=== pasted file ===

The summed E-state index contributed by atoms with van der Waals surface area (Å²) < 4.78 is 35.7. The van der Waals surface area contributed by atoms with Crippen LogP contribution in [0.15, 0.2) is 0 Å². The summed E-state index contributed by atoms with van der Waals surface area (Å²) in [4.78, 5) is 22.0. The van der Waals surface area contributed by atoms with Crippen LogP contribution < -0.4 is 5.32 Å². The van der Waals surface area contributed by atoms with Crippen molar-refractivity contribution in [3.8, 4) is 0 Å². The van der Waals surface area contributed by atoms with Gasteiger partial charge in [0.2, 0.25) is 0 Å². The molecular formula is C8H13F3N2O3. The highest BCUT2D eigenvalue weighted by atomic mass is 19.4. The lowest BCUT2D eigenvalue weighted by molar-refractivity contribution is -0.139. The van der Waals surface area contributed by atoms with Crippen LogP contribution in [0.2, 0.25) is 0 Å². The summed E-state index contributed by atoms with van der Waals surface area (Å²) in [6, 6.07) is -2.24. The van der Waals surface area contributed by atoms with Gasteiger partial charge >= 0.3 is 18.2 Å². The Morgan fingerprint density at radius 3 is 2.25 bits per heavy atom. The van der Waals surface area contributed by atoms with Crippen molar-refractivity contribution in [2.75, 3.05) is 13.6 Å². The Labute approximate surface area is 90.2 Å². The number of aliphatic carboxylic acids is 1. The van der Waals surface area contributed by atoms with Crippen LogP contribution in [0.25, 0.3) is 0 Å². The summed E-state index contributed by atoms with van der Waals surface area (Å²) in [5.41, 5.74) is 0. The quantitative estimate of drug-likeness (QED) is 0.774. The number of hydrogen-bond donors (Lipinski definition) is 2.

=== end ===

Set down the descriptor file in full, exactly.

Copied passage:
The summed E-state index contributed by atoms with van der Waals surface area (Å²) < 4.78 is 35.7. The van der Waals surface area contributed by atoms with Crippen LogP contribution in [0.15, 0.2) is 0 Å². The summed E-state index contributed by atoms with van der Waals surface area (Å²) in [4.78, 5) is 22.0. The van der Waals surface area contributed by atoms with Crippen LogP contribution < -0.4 is 5.32 Å². The van der Waals surface area contributed by atoms with Crippen molar-refractivity contribution in [3.8, 4) is 0 Å². The van der Waals surface area contributed by atoms with Gasteiger partial charge in [0.2, 0.25) is 0 Å². The molecular formula is C8H13F3N2O3. The highest BCUT2D eigenvalue weighted by atomic mass is 19.4. The lowest BCUT2D eigenvalue weighted by molar-refractivity contribution is -0.139. The van der Waals surface area contributed by atoms with Crippen LogP contribution in [0.2, 0.25) is 0 Å². The summed E-state index contributed by atoms with van der Waals surface area (Å²) in [6, 6.07) is -2.24. The van der Waals surface area contributed by atoms with Gasteiger partial charge >= 0.3 is 18.2 Å². The Morgan fingerprint density at radius 3 is 2.25 bits per heavy atom. The van der Waals surface area contributed by atoms with Crippen molar-refractivity contribution in [2.75, 3.05) is 13.6 Å². The Labute approximate surface area is 90.2 Å². The number of aliphatic carboxylic acids is 1. The van der Waals surface area contributed by atoms with Crippen LogP contribution in [0.25, 0.3) is 0 Å². The summed E-state index contributed by atoms with van der Waals surface area (Å²) in [5.41, 5.74) is 0. The quantitative estimate of drug-likeness (QED) is 0.774. The number of hydrogen-bond donors (Lipinski definition) is 2.